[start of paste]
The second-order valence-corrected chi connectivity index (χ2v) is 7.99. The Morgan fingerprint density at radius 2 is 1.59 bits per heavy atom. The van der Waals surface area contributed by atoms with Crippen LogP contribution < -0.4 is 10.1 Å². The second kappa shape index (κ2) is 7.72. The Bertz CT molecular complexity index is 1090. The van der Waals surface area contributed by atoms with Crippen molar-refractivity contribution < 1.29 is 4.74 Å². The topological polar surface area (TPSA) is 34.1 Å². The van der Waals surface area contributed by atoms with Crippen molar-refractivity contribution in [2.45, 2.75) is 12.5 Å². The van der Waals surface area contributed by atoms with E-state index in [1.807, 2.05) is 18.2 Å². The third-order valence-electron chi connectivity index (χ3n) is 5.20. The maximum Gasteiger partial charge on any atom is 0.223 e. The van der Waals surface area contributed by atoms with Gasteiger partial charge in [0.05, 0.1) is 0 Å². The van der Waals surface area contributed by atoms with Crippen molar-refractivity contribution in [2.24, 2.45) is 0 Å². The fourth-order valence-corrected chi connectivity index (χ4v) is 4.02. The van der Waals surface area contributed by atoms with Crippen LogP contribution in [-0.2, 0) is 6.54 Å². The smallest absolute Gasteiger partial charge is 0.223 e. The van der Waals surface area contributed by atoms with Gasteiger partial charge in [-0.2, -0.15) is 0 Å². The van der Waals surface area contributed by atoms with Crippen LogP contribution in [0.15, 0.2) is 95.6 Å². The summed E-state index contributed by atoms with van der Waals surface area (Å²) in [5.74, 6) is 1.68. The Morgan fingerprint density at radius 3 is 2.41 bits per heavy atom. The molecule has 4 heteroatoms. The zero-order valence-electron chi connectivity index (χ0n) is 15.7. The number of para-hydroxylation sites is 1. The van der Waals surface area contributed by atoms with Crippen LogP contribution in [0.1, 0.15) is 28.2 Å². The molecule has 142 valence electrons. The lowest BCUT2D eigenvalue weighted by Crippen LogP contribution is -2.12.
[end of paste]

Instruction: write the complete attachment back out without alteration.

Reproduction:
The second-order valence-corrected chi connectivity index (χ2v) is 7.99. The Morgan fingerprint density at radius 2 is 1.59 bits per heavy atom. The van der Waals surface area contributed by atoms with Crippen LogP contribution < -0.4 is 10.1 Å². The second kappa shape index (κ2) is 7.72. The Bertz CT molecular complexity index is 1090. The van der Waals surface area contributed by atoms with Crippen molar-refractivity contribution < 1.29 is 4.74 Å². The topological polar surface area (TPSA) is 34.1 Å². The van der Waals surface area contributed by atoms with Crippen molar-refractivity contribution in [2.45, 2.75) is 12.5 Å². The van der Waals surface area contributed by atoms with E-state index in [1.807, 2.05) is 18.2 Å². The third-order valence-electron chi connectivity index (χ3n) is 5.20. The maximum Gasteiger partial charge on any atom is 0.223 e. The van der Waals surface area contributed by atoms with Gasteiger partial charge in [0.05, 0.1) is 0 Å². The van der Waals surface area contributed by atoms with Crippen molar-refractivity contribution in [2.24, 2.45) is 0 Å². The fourth-order valence-corrected chi connectivity index (χ4v) is 4.02. The van der Waals surface area contributed by atoms with Crippen LogP contribution in [-0.2, 0) is 6.54 Å². The smallest absolute Gasteiger partial charge is 0.223 e. The van der Waals surface area contributed by atoms with Gasteiger partial charge in [-0.2, -0.15) is 0 Å². The van der Waals surface area contributed by atoms with Crippen LogP contribution in [0.15, 0.2) is 95.6 Å². The summed E-state index contributed by atoms with van der Waals surface area (Å²) in [5.74, 6) is 1.68. The Morgan fingerprint density at radius 3 is 2.41 bits per heavy atom. The molecule has 4 heteroatoms. The zero-order valence-electron chi connectivity index (χ0n) is 15.7. The number of para-hydroxylation sites is 1. The van der Waals surface area contributed by atoms with Crippen LogP contribution in [0.1, 0.15) is 28.2 Å². The molecule has 142 valence electrons. The lowest BCUT2D eigenvalue weighted by Crippen LogP contribution is -2.12.